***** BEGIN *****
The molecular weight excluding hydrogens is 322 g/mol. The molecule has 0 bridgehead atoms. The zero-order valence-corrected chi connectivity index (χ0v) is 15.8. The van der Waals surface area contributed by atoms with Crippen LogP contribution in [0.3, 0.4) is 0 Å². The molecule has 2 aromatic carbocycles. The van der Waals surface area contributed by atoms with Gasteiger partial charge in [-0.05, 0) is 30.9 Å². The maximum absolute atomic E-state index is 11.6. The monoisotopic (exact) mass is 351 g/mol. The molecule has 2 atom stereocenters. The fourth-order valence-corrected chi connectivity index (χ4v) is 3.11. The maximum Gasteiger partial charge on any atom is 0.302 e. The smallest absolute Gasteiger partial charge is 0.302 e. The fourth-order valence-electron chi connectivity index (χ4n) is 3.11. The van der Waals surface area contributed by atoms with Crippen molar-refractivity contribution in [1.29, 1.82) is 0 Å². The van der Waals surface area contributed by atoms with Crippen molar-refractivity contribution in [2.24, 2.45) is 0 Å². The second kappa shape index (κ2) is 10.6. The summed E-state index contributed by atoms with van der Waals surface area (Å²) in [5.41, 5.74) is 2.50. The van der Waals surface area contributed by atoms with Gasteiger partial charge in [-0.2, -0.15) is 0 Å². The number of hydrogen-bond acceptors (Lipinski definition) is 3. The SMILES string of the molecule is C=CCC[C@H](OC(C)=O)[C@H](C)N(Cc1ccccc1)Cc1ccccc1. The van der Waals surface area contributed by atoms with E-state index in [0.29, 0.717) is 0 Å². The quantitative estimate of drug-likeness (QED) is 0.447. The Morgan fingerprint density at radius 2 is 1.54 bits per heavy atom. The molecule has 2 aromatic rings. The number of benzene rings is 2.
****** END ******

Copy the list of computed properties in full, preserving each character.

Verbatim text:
The molecular weight excluding hydrogens is 322 g/mol. The molecule has 0 bridgehead atoms. The zero-order valence-corrected chi connectivity index (χ0v) is 15.8. The van der Waals surface area contributed by atoms with Crippen LogP contribution in [0.3, 0.4) is 0 Å². The molecule has 2 aromatic carbocycles. The van der Waals surface area contributed by atoms with Gasteiger partial charge in [-0.05, 0) is 30.9 Å². The maximum absolute atomic E-state index is 11.6. The monoisotopic (exact) mass is 351 g/mol. The molecule has 2 atom stereocenters. The fourth-order valence-corrected chi connectivity index (χ4v) is 3.11. The maximum Gasteiger partial charge on any atom is 0.302 e. The smallest absolute Gasteiger partial charge is 0.302 e. The fourth-order valence-electron chi connectivity index (χ4n) is 3.11. The van der Waals surface area contributed by atoms with Crippen molar-refractivity contribution in [1.29, 1.82) is 0 Å². The van der Waals surface area contributed by atoms with Crippen molar-refractivity contribution in [2.24, 2.45) is 0 Å². The second kappa shape index (κ2) is 10.6. The summed E-state index contributed by atoms with van der Waals surface area (Å²) in [5.41, 5.74) is 2.50. The van der Waals surface area contributed by atoms with Gasteiger partial charge in [-0.2, -0.15) is 0 Å². The number of hydrogen-bond acceptors (Lipinski definition) is 3. The SMILES string of the molecule is C=CCC[C@H](OC(C)=O)[C@H](C)N(Cc1ccccc1)Cc1ccccc1. The van der Waals surface area contributed by atoms with E-state index in [0.29, 0.717) is 0 Å². The quantitative estimate of drug-likeness (QED) is 0.447. The Morgan fingerprint density at radius 2 is 1.54 bits per heavy atom. The molecule has 2 aromatic rings. The number of benzene rings is 2.